Aiming for excellence
Former Yaks baseball player returns to lead program
Ben Krueger seemed destined to become a college baseball coach. Baseball was his only sport growing up, a passion that eventually led him to become the third generation on his father’s side of the family to play college baseball.
“I walked on my freshman year at Yakima Valley College and credit that year for preparing me for my entire adult life,” said Krueger, who this spring is in his first season helming the Yaks baseball team.
Yet while he treasured playing for the Yaks and then continued his career for two seasons at Oregon Institute of Technology, Krueger recognized his playing years were numbered. During winter breaks and summers while in college, he had the opportunity to return to his hometown of Seattle and coach the travel team that he played for growing up.
“Being close in age built trust and fostered commonalities with the players I worked with,” Krueger said. “I wanted to absorb as much as possible from as many different people and places to one day start my own program and eventually lead at the college level.”
Upon graduating from Oregon Tech with his bachelor’s degree in management/marketing, Krueger initially channeled his energies into starting a career in sales and technology. While it was exciting to start climbing the corporate ladder, not being connected to the game he loved left Krueger feeling unfulfilled.
“The way I grew in Yakima was by pushing guys who were better than me and doing everything to help the team win.” — Ben Krueger, head baseball coach
In 2017, he sought to fill that gap by founding the Mercedes-Benz of Seattle Baseball Club, a non-profit, year-round training program to help young players advance both on the field and in the classroom. While for a time Krueger led the Benz program while also pulling long hours at his day job, it became clear there wasn’t enough time to do both up to the standard he set.
“I quit my corporate job to launch the Cascade Collegiate League in 2018 and have been blessed to do what I love since then,” Krueger said.
That’s included stints as an assistant coach for two other NWAC schools — at Everett Community College from 2018-21, serving as the Trojans’ associate head coach and outfield coach, and at Shoreline Community College from 2017-18, where he was the recruiting coordinator. In the meantime, Krueger has continued to serve as program director and head coach of the Benz program and commissioner of the Cascade Collegiate League (CCL).
Krueger said his time playing for the Yaks under co-head coaches Marcus McKimmy and Ken Wilson was invaluable to preparing him for embarking on a career in coaching.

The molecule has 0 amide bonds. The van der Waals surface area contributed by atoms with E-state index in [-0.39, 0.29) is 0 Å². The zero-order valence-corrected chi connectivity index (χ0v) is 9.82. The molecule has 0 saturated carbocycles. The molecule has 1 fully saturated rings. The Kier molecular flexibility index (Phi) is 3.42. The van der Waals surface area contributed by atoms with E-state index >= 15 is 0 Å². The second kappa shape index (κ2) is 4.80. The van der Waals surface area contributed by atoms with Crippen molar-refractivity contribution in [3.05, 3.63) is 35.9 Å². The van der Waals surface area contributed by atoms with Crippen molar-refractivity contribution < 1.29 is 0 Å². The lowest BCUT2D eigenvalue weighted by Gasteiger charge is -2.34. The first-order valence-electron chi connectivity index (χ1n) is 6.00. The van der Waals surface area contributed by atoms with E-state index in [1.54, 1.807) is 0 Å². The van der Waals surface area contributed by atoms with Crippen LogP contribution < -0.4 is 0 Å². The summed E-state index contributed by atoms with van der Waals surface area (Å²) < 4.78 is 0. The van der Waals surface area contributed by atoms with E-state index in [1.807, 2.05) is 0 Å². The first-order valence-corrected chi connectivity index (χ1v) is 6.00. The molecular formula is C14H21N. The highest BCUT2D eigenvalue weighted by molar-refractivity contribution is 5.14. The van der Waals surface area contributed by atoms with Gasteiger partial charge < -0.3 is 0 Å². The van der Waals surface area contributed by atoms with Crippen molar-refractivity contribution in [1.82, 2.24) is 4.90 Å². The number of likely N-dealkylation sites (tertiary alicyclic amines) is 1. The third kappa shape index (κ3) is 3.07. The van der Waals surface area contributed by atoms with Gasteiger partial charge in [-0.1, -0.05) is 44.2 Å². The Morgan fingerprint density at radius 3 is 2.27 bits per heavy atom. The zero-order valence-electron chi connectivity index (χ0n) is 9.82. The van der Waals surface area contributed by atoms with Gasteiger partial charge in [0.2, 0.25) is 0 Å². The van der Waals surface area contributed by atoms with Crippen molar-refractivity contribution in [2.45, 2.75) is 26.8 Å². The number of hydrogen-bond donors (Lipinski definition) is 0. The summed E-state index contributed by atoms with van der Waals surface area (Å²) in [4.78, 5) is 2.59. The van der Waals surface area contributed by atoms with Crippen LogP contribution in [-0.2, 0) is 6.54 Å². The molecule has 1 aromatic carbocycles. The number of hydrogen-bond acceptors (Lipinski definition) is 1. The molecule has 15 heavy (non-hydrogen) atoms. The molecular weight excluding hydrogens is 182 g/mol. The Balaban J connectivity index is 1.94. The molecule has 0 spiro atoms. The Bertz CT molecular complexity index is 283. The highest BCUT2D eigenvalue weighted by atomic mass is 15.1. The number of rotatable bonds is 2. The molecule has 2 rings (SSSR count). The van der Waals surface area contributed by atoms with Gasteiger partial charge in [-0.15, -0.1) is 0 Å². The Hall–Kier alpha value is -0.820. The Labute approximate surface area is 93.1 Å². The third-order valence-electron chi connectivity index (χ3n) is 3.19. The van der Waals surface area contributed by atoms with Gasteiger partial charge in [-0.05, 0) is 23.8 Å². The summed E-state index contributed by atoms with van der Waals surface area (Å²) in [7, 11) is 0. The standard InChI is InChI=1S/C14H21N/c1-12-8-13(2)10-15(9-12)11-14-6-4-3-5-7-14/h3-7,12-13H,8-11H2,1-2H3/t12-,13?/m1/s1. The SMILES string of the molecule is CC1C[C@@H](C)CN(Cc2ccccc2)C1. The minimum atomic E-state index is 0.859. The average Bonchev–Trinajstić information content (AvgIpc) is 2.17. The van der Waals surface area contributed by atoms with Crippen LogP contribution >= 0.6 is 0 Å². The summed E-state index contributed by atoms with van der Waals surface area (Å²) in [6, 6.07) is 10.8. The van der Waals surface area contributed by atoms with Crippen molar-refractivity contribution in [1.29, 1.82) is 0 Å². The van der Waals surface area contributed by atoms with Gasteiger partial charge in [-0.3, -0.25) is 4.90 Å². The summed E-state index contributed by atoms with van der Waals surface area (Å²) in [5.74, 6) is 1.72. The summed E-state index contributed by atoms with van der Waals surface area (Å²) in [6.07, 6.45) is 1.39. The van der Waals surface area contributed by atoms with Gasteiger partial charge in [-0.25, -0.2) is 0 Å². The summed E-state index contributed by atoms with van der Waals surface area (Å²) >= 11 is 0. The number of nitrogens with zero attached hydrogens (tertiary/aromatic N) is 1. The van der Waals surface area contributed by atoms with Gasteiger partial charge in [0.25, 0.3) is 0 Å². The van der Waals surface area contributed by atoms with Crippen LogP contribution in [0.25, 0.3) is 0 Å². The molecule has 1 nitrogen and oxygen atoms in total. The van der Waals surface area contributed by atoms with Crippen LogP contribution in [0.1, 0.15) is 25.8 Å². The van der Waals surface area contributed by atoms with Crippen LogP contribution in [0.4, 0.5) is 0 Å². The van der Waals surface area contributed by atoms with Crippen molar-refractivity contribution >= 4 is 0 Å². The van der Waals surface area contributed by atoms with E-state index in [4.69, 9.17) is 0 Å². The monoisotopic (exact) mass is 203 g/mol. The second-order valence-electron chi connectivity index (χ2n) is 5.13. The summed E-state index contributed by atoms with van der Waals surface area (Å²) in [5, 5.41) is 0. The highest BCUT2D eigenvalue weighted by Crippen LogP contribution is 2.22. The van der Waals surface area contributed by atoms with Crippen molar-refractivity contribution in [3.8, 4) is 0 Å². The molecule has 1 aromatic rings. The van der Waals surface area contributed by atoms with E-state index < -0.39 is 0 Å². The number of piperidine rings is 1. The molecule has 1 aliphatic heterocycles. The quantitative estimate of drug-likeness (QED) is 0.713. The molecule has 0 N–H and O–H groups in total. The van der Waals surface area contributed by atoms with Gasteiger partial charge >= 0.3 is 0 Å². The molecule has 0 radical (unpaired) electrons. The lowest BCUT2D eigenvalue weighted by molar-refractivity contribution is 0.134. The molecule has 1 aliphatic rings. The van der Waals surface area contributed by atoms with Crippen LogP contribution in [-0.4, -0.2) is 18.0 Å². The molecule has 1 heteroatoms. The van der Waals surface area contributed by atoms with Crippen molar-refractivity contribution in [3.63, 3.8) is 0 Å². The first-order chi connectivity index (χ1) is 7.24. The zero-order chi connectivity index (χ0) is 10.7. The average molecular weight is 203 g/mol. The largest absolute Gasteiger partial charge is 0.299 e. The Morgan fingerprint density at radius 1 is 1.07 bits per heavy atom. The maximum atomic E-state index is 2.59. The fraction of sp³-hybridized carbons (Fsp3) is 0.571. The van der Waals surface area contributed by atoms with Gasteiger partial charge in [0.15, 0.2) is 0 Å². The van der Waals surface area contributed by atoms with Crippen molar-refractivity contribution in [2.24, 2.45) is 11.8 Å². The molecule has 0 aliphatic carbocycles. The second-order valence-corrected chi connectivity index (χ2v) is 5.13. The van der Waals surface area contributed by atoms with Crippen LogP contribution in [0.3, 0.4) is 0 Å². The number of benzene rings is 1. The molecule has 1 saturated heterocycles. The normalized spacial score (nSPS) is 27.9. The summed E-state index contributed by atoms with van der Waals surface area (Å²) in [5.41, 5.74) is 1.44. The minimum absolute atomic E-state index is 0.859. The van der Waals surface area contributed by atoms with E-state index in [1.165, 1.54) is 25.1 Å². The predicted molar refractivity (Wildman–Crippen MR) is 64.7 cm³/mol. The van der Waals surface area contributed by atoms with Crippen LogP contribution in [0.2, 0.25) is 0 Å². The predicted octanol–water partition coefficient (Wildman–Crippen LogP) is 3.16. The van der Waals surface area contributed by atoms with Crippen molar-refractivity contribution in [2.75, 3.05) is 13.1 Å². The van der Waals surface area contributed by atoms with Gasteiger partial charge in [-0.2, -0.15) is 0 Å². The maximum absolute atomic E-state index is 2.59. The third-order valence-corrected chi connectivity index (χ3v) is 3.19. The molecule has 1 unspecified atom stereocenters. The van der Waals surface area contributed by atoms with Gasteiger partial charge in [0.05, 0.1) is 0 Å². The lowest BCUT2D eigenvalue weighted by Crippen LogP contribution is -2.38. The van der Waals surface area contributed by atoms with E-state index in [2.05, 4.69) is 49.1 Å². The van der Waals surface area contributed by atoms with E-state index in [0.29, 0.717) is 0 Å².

“What I took away the most was having attention to detail,” he said. “Our on-field success came from setting standards far and above where others were willing to go.”
He noted that YVC’s baseball team has been an incubator of future coaches who’ve gone on to lead other college baseball programs across the region.
“You knew right away playing for Marcus and Willy, that their eyes were set on excellence and nothing less,” Krueger said. “I was hardly a contributor on the stat sheet here. The way I grew in Yakima was by pushing guys who were better than me and doing everything to help the team win.”
Also crucial to his growth, Krueger said, was the support of former YVC head coach Kyle Krustangel and assistant coach Cash Ulrich, who hosted the Benz program during the fall and sent members of the Yaks to play in the CCL every summer.
“I pursued growth opportunities to keep building my coaching resume and was ecstatic when they invited me to join their staff in 2021,” he said. “It was surreal to return to Yakima. Putting the jersey on again and competing as an alum brought back a lot of emotions.”
As Krueger begins his first season as head coach, he’s focused on bringing consistency and continuity to the Yaks baseball program. He and assistant coach Kelly Fitzpatrick are focused on instilling a set of qualities that Yaks players and coaches share that goes by the acronym “HERD.” That’s short for “hard-nosed,” “even-tempered,” “relentless” and “dedicated.”
“We talk often about tradition and honoring those who came before us,” Krueger said. “This program has an incredible place in the hearts of so many who support it in our community. We will honor anyone who has ever played or coached for the Yaks and those who have or will ever see us play.”